Payday loans are small amounts of money loaned to borrowers at very high interest rates and fees. They were originally designed so that borrowers could pay back the loan after they received their next wages or Centrelink payment.
In Australia, payday loans are sometimes referred to as small amount credit contracts, or SACCs. A loan will be a SACC where it is:
The appeal of these loans is that they give people access to money quickly – borrowers can generally apply online, with few documents required.
If you are considering taking out a payday loan, it is important to be aware of the risks. For more information on Pay Day Loans or to use the Pay Day Loan Calculator, visit Moneysmart.
By law, licensed payday lenders must lend responsibly. This means they can’t give you a loan if they think you won’t be able to repay it or if it could cause you substantial hardship. If you think the lender didn’t lend responsibly, please contact us for free legal advice using the form below.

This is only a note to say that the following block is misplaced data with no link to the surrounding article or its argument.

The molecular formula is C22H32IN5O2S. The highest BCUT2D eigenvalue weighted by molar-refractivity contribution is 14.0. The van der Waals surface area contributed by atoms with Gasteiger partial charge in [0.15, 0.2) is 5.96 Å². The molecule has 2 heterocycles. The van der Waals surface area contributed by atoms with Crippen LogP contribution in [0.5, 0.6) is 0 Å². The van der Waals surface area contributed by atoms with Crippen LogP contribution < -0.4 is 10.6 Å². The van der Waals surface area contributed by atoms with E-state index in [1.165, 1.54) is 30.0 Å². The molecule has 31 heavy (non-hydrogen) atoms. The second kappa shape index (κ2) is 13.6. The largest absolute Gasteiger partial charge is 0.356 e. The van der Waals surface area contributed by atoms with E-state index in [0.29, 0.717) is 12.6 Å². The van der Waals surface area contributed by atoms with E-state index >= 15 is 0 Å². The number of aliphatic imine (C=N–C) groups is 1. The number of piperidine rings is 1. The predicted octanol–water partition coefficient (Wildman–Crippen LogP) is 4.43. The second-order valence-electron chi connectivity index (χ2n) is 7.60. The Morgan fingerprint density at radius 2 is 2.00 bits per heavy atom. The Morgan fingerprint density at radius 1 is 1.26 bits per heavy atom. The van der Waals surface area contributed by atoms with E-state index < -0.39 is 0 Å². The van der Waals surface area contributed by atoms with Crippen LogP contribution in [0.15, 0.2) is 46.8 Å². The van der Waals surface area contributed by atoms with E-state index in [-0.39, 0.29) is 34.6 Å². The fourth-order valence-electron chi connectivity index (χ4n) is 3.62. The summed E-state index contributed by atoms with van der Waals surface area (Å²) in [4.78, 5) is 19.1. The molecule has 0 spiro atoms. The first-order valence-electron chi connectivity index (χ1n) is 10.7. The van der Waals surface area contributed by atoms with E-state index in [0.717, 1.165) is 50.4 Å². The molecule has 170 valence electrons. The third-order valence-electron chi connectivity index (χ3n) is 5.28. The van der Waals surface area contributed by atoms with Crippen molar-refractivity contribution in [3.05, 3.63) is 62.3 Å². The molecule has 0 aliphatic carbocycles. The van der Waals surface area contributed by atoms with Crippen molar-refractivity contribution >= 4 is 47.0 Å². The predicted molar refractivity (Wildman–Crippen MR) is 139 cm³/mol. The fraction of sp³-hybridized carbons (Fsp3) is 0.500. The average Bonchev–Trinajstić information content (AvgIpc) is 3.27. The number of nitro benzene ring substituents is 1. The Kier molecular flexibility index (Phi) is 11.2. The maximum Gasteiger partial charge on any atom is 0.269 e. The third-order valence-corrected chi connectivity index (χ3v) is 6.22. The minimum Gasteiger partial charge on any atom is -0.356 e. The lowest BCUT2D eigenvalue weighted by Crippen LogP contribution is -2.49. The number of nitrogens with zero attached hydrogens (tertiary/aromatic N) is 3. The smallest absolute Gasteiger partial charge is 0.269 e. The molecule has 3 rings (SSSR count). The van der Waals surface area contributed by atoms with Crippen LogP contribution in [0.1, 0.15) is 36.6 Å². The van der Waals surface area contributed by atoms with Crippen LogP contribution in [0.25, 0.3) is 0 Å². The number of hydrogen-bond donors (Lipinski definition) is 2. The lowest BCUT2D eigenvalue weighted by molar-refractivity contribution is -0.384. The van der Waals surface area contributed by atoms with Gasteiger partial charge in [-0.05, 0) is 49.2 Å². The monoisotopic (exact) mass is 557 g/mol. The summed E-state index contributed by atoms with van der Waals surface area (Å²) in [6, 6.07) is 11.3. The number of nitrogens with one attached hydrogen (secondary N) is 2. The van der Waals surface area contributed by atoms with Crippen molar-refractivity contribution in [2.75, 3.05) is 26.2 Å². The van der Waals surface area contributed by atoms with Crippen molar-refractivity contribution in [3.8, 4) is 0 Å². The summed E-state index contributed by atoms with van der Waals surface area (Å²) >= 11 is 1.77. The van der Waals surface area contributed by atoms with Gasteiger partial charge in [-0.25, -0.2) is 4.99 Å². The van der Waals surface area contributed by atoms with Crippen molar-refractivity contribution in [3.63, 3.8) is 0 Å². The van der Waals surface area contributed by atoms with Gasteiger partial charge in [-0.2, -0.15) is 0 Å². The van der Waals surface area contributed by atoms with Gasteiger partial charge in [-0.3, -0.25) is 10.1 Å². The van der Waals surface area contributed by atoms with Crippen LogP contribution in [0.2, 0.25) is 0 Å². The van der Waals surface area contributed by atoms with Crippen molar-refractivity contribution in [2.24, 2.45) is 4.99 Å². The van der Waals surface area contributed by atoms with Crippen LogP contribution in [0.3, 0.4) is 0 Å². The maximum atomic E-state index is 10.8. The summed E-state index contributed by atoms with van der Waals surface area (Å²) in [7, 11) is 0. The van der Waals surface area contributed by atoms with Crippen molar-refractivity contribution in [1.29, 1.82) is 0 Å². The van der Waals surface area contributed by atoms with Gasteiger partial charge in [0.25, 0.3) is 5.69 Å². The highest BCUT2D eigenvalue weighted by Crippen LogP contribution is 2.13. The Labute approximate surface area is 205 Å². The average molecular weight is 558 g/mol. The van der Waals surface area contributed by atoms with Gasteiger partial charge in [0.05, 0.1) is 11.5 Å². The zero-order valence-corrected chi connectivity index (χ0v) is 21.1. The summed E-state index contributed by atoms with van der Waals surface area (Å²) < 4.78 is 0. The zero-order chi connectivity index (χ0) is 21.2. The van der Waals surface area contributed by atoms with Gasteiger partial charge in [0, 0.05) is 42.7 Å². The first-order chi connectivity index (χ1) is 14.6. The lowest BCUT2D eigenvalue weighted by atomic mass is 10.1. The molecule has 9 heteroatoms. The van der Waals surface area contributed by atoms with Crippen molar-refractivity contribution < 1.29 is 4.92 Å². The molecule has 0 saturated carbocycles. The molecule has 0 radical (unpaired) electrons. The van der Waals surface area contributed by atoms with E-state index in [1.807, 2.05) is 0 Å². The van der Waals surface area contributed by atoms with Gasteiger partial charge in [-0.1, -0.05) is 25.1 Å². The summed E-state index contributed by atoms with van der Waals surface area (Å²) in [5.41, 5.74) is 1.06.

The amount of fees that can be charged are limited by the law, but can still be extremely high. Payday lenders are allowed to charge up to 20% of the amount borrowed as an “establishment fee” and a “monthly fee” of 4% of the amount borrowed. These high rates can cause debt spirals if you are unable to get on top of your repayments.
Over 12 months:
Even though payday lenders must provide a warning about the risks of the loan either on their website or in their shop front, they are not required to display their fees as an annual interest rate.
Information on our website is provided for information only and is not legal advice. If you would like legal advice, please message us using the form below for a confidential discussion, or scroll down to see other ways to reach us.